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  • Top General Counsel Compensation Increasing Amidst Growing Pressure on In-House Law Departments

    Equilar, Inc., an executive compensation data firm, recently released a report detailing compensation levels, components and trends for General Counsels (GCs) at Fortune 1,000 companies, as well as the impact on compensation of the growing role of GCs in FCPA compliance.

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  • Recent Developments in U.K. Bribery Act Enforcement: SFO Head Green Speaks, Abbot Group Settles and Rolls-Royce Reveals Bribery Investigation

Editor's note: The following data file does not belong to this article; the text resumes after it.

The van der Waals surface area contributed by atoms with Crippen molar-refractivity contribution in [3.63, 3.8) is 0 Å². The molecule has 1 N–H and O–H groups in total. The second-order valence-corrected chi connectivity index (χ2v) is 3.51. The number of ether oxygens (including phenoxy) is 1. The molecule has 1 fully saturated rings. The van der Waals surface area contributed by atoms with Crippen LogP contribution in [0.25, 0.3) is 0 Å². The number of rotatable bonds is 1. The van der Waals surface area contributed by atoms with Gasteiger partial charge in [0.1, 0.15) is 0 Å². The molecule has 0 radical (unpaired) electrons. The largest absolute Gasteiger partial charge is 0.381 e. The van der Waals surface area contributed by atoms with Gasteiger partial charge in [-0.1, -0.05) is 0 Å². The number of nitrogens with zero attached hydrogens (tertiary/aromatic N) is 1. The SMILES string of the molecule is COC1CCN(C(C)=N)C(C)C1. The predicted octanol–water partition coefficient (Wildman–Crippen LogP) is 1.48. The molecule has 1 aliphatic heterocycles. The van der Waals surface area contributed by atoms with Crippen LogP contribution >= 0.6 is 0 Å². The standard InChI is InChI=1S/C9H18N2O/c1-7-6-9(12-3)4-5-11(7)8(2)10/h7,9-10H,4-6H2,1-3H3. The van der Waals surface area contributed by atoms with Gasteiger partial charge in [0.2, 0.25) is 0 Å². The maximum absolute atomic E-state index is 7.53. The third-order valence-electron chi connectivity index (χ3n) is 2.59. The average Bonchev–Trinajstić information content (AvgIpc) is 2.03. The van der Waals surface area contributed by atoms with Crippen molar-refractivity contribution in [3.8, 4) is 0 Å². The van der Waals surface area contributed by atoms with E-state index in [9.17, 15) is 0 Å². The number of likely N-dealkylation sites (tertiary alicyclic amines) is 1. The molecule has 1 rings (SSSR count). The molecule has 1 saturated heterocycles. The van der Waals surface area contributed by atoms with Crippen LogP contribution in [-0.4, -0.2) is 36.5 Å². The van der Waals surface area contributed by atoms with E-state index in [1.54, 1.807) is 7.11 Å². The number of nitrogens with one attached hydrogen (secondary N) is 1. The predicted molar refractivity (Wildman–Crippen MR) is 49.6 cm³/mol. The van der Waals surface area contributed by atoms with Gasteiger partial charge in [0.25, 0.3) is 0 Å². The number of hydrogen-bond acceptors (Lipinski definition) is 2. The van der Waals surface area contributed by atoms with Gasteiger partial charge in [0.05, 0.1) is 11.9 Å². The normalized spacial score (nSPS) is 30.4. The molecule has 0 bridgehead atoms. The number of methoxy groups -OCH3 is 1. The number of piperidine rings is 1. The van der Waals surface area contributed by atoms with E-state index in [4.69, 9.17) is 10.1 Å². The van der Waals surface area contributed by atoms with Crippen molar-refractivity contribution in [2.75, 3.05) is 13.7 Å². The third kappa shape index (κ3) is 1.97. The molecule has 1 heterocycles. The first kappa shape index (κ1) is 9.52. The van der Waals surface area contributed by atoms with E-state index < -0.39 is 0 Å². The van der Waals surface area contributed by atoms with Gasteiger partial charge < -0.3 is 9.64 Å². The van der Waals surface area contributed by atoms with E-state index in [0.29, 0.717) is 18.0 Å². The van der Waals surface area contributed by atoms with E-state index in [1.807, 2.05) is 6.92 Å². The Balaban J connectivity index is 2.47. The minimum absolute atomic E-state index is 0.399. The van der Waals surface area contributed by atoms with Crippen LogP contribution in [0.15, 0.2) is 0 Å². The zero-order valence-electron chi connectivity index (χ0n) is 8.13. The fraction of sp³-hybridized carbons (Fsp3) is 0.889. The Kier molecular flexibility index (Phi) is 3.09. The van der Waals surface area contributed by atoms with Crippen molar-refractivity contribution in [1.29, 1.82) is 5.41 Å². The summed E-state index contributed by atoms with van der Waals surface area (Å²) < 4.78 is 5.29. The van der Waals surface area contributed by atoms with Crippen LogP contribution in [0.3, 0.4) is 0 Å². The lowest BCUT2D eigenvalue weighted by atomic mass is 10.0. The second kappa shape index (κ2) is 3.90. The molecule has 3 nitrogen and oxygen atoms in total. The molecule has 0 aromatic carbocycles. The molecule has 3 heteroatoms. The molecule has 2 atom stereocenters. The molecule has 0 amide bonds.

There is growing concern that the U.K. Bribery Act 2010 (Bribery Act), which took effect in July 2011, may pose more serious risks for multinational businesses than the FCPA.  This is due, in part, to the fact that the Bribery Act extends to private as well as government bribery and does not have an exception for “facilitating payments.”  On November 13, 2012, David Green CB QC, who is the Director of the U.K.’s Serious Frauds Office (SFO), gave testimony before the Justice Committee of the House of Commons.  His testimony provides insight into how, under his direction, the SFO may be expected to approach anti-corruption efforts in general, and enforcement of the Bribery Act in particular, especially with regard to self-reporting and deferred prosecution agreements.  In other recent U.K. developments, Scotland’s Crown Office and Procurator Fiscal Service announced its first-ever civil settlement.  The government reached an agreement with Abbot Group Limited arising out of overseas corrupt payments, and Rolls-Royce plc announced that it had reported to the SFO information with respect to bribery and corruption involving overseas intermediaries.  This article highlights the key take-aways of Green’s testimony that are relevant to anti-bribery enforcement and summarizes the Abbot and Rolls-Royce matters.  For more on the mechanics of the Bribery Act, see “Finding Clarity in the New U.K. Bribery Act,” The FCPA Report, Vol. 1, No. 12 (Nov. 14, 2012).